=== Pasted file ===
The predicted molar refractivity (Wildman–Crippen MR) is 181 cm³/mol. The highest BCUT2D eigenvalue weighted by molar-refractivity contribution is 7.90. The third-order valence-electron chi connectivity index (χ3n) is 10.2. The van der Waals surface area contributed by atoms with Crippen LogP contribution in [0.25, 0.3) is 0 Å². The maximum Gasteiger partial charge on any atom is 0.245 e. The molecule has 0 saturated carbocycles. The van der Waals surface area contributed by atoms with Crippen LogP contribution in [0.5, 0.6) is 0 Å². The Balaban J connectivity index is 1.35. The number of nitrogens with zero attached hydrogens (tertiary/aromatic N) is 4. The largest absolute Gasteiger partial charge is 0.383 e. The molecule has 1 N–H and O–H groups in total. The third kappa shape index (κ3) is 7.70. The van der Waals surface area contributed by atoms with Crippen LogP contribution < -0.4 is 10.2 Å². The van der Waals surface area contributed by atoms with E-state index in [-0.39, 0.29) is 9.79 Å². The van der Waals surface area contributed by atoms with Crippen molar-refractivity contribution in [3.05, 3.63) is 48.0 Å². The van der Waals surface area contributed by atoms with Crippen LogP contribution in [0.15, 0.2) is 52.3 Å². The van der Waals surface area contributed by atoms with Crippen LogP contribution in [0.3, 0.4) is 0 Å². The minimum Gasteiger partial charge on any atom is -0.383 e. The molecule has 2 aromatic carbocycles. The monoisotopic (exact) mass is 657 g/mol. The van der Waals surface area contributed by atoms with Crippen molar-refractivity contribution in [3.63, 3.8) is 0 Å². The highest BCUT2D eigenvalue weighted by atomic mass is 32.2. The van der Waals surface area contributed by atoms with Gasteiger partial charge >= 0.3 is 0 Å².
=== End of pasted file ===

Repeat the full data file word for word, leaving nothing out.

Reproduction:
The predicted molar refractivity (Wildman–Crippen MR) is 181 cm³/mol. The highest BCUT2D eigenvalue weighted by molar-refractivity contribution is 7.90. The third-order valence-electron chi connectivity index (χ3n) is 10.2. The van der Waals surface area contributed by atoms with Crippen LogP contribution in [0.25, 0.3) is 0 Å². The maximum Gasteiger partial charge on any atom is 0.245 e. The molecule has 0 saturated carbocycles. The van der Waals surface area contributed by atoms with Crippen LogP contribution in [0.5, 0.6) is 0 Å². The Balaban J connectivity index is 1.35. The number of nitrogens with zero attached hydrogens (tertiary/aromatic N) is 4. The largest absolute Gasteiger partial charge is 0.383 e. The molecule has 1 N–H and O–H groups in total. The third kappa shape index (κ3) is 7.70. The van der Waals surface area contributed by atoms with Crippen LogP contribution < -0.4 is 10.2 Å². The van der Waals surface area contributed by atoms with E-state index in [-0.39, 0.29) is 9.79 Å². The van der Waals surface area contributed by atoms with Crippen molar-refractivity contribution in [3.05, 3.63) is 48.0 Å². The van der Waals surface area contributed by atoms with Crippen LogP contribution in [0.15, 0.2) is 52.3 Å². The van der Waals surface area contributed by atoms with Crippen LogP contribution in [0.3, 0.4) is 0 Å². The minimum Gasteiger partial charge on any atom is -0.383 e. The molecule has 2 aromatic carbocycles. The monoisotopic (exact) mass is 657 g/mol. The van der Waals surface area contributed by atoms with Crippen molar-refractivity contribution in [3.63, 3.8) is 0 Å². The highest BCUT2D eigenvalue weighted by atomic mass is 32.2. The van der Waals surface area contributed by atoms with Gasteiger partial charge >= 0.3 is 0 Å².